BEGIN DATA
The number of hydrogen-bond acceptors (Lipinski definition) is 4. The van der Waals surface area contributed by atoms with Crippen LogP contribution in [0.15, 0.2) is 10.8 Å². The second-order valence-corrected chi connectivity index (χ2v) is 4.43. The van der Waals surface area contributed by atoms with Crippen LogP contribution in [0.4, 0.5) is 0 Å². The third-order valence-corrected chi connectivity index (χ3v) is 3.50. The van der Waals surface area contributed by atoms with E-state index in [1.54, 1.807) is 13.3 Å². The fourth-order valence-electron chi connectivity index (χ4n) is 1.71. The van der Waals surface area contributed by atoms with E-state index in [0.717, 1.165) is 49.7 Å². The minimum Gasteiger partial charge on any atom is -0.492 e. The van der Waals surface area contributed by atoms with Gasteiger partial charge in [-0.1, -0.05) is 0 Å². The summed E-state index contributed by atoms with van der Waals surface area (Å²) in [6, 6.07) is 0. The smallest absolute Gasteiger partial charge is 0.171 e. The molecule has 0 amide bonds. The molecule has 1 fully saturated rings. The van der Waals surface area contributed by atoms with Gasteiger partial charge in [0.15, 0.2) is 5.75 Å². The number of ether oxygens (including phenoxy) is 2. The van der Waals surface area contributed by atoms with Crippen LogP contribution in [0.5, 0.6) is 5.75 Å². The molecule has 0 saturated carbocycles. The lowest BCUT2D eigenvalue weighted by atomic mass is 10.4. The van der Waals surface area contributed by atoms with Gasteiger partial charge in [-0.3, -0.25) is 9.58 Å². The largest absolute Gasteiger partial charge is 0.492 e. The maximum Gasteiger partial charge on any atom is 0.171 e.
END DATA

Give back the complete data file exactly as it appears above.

The number of hydrogen-bond acceptors (Lipinski definition) is 4. The van der Waals surface area contributed by atoms with Crippen LogP contribution in [0.15, 0.2) is 10.8 Å². The second-order valence-corrected chi connectivity index (χ2v) is 4.43. The van der Waals surface area contributed by atoms with Crippen LogP contribution in [0.4, 0.5) is 0 Å². The third-order valence-corrected chi connectivity index (χ3v) is 3.50. The van der Waals surface area contributed by atoms with E-state index in [1.54, 1.807) is 13.3 Å². The fourth-order valence-electron chi connectivity index (χ4n) is 1.71. The van der Waals surface area contributed by atoms with E-state index in [0.717, 1.165) is 49.7 Å². The minimum Gasteiger partial charge on any atom is -0.492 e. The van der Waals surface area contributed by atoms with Gasteiger partial charge in [-0.1, -0.05) is 0 Å². The summed E-state index contributed by atoms with van der Waals surface area (Å²) in [6, 6.07) is 0. The smallest absolute Gasteiger partial charge is 0.171 e. The molecule has 0 amide bonds. The molecule has 1 fully saturated rings. The van der Waals surface area contributed by atoms with Gasteiger partial charge in [0.15, 0.2) is 5.75 Å². The number of ether oxygens (including phenoxy) is 2. The van der Waals surface area contributed by atoms with Crippen LogP contribution in [0.5, 0.6) is 5.75 Å². The molecule has 0 saturated carbocycles. The lowest BCUT2D eigenvalue weighted by atomic mass is 10.4. The van der Waals surface area contributed by atoms with Gasteiger partial charge in [-0.3, -0.25) is 9.58 Å². The largest absolute Gasteiger partial charge is 0.492 e. The maximum Gasteiger partial charge on any atom is 0.171 e.